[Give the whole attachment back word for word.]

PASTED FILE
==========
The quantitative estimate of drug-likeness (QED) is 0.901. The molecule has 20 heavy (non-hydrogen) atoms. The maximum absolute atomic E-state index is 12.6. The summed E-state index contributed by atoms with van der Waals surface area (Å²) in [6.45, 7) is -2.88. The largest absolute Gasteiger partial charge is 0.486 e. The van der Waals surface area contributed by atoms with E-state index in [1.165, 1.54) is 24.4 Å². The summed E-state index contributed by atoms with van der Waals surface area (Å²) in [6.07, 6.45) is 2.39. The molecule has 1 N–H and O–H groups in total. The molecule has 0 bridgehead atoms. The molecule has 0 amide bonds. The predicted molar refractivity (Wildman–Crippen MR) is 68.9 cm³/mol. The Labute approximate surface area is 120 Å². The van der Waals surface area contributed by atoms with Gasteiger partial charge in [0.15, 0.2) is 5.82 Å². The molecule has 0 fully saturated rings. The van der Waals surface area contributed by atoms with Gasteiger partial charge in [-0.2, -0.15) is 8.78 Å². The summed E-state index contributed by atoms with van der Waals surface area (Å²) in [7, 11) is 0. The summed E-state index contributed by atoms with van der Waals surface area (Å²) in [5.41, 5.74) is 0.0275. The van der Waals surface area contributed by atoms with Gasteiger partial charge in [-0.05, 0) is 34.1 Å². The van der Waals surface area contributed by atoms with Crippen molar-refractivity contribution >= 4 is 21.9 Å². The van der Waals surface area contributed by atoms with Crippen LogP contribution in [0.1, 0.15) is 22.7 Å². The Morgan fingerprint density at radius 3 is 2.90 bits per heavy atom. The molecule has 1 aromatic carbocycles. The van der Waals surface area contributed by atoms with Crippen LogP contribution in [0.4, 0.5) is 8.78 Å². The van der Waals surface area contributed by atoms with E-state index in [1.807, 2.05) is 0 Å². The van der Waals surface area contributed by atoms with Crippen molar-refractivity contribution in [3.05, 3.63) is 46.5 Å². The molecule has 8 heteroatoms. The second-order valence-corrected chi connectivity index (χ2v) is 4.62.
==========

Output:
The quantitative estimate of drug-likeness (QED) is 0.901. The molecule has 20 heavy (non-hydrogen) atoms. The maximum absolute atomic E-state index is 12.6. The summed E-state index contributed by atoms with van der Waals surface area (Å²) in [6.45, 7) is -2.88. The largest absolute Gasteiger partial charge is 0.486 e. The van der Waals surface area contributed by atoms with E-state index in [1.165, 1.54) is 24.4 Å². The summed E-state index contributed by atoms with van der Waals surface area (Å²) in [6.07, 6.45) is 2.39. The molecule has 1 N–H and O–H groups in total. The molecule has 0 bridgehead atoms. The molecule has 0 amide bonds. The predicted molar refractivity (Wildman–Crippen MR) is 68.9 cm³/mol. The Labute approximate surface area is 120 Å². The van der Waals surface area contributed by atoms with Gasteiger partial charge in [0.15, 0.2) is 5.82 Å². The molecule has 0 fully saturated rings. The van der Waals surface area contributed by atoms with Gasteiger partial charge in [-0.2, -0.15) is 8.78 Å². The summed E-state index contributed by atoms with van der Waals surface area (Å²) in [7, 11) is 0. The summed E-state index contributed by atoms with van der Waals surface area (Å²) in [5.41, 5.74) is 0.0275. The van der Waals surface area contributed by atoms with Gasteiger partial charge in [-0.05, 0) is 34.1 Å². The van der Waals surface area contributed by atoms with Crippen molar-refractivity contribution >= 4 is 21.9 Å². The van der Waals surface area contributed by atoms with Crippen LogP contribution in [0.1, 0.15) is 22.7 Å². The Morgan fingerprint density at radius 3 is 2.90 bits per heavy atom. The molecule has 1 aromatic carbocycles. The van der Waals surface area contributed by atoms with Crippen LogP contribution in [0.4, 0.5) is 8.78 Å². The van der Waals surface area contributed by atoms with E-state index in [1.807, 2.05) is 0 Å². The van der Waals surface area contributed by atoms with Crippen molar-refractivity contribution in [3.05, 3.63) is 46.5 Å². The molecule has 8 heteroatoms. The second-order valence-corrected chi connectivity index (χ2v) is 4.62.